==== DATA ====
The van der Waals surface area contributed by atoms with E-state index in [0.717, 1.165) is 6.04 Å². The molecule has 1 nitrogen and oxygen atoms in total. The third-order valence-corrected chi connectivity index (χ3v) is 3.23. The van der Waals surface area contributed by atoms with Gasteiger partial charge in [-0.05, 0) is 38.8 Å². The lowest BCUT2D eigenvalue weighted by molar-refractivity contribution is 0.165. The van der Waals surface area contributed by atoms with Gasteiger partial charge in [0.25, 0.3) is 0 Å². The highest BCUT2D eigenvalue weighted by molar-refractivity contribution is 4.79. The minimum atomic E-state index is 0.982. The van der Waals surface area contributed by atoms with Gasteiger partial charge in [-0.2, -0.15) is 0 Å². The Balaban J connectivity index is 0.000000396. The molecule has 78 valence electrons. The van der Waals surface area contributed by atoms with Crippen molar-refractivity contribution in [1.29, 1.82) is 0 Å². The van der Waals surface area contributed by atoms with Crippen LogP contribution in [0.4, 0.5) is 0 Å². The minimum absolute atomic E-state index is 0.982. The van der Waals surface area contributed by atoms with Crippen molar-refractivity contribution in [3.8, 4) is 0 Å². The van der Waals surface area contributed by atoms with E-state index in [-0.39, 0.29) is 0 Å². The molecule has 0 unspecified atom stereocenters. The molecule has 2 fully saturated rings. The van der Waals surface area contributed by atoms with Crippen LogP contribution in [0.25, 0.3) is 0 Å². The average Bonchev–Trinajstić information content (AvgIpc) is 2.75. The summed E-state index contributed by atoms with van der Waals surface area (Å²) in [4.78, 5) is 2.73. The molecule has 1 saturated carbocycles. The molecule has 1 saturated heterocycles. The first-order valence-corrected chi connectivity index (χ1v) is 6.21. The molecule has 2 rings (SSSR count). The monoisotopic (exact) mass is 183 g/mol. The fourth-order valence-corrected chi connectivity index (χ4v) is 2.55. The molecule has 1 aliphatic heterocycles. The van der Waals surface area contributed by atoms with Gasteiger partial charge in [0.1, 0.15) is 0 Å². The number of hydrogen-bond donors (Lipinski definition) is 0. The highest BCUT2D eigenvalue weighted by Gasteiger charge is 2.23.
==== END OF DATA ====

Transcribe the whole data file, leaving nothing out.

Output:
The van der Waals surface area contributed by atoms with E-state index in [0.717, 1.165) is 6.04 Å². The molecule has 1 nitrogen and oxygen atoms in total. The third-order valence-corrected chi connectivity index (χ3v) is 3.23. The van der Waals surface area contributed by atoms with Gasteiger partial charge in [-0.05, 0) is 38.8 Å². The lowest BCUT2D eigenvalue weighted by molar-refractivity contribution is 0.165. The van der Waals surface area contributed by atoms with Gasteiger partial charge in [0.25, 0.3) is 0 Å². The highest BCUT2D eigenvalue weighted by molar-refractivity contribution is 4.79. The minimum atomic E-state index is 0.982. The van der Waals surface area contributed by atoms with Gasteiger partial charge in [-0.2, -0.15) is 0 Å². The Balaban J connectivity index is 0.000000396. The molecule has 78 valence electrons. The van der Waals surface area contributed by atoms with Crippen molar-refractivity contribution in [1.29, 1.82) is 0 Å². The van der Waals surface area contributed by atoms with Crippen LogP contribution in [0.4, 0.5) is 0 Å². The minimum absolute atomic E-state index is 0.982. The van der Waals surface area contributed by atoms with Crippen molar-refractivity contribution in [3.8, 4) is 0 Å². The van der Waals surface area contributed by atoms with E-state index in [-0.39, 0.29) is 0 Å². The molecule has 0 unspecified atom stereocenters. The molecule has 2 fully saturated rings. The van der Waals surface area contributed by atoms with Crippen LogP contribution in [0.25, 0.3) is 0 Å². The average Bonchev–Trinajstić information content (AvgIpc) is 2.75. The summed E-state index contributed by atoms with van der Waals surface area (Å²) in [4.78, 5) is 2.73. The molecule has 1 saturated carbocycles. The molecule has 1 saturated heterocycles. The first-order valence-corrected chi connectivity index (χ1v) is 6.21. The molecule has 2 rings (SSSR count). The monoisotopic (exact) mass is 183 g/mol. The fourth-order valence-corrected chi connectivity index (χ4v) is 2.55. The molecule has 1 aliphatic heterocycles. The van der Waals surface area contributed by atoms with Gasteiger partial charge in [0.1, 0.15) is 0 Å². The number of hydrogen-bond donors (Lipinski definition) is 0. The highest BCUT2D eigenvalue weighted by Gasteiger charge is 2.23.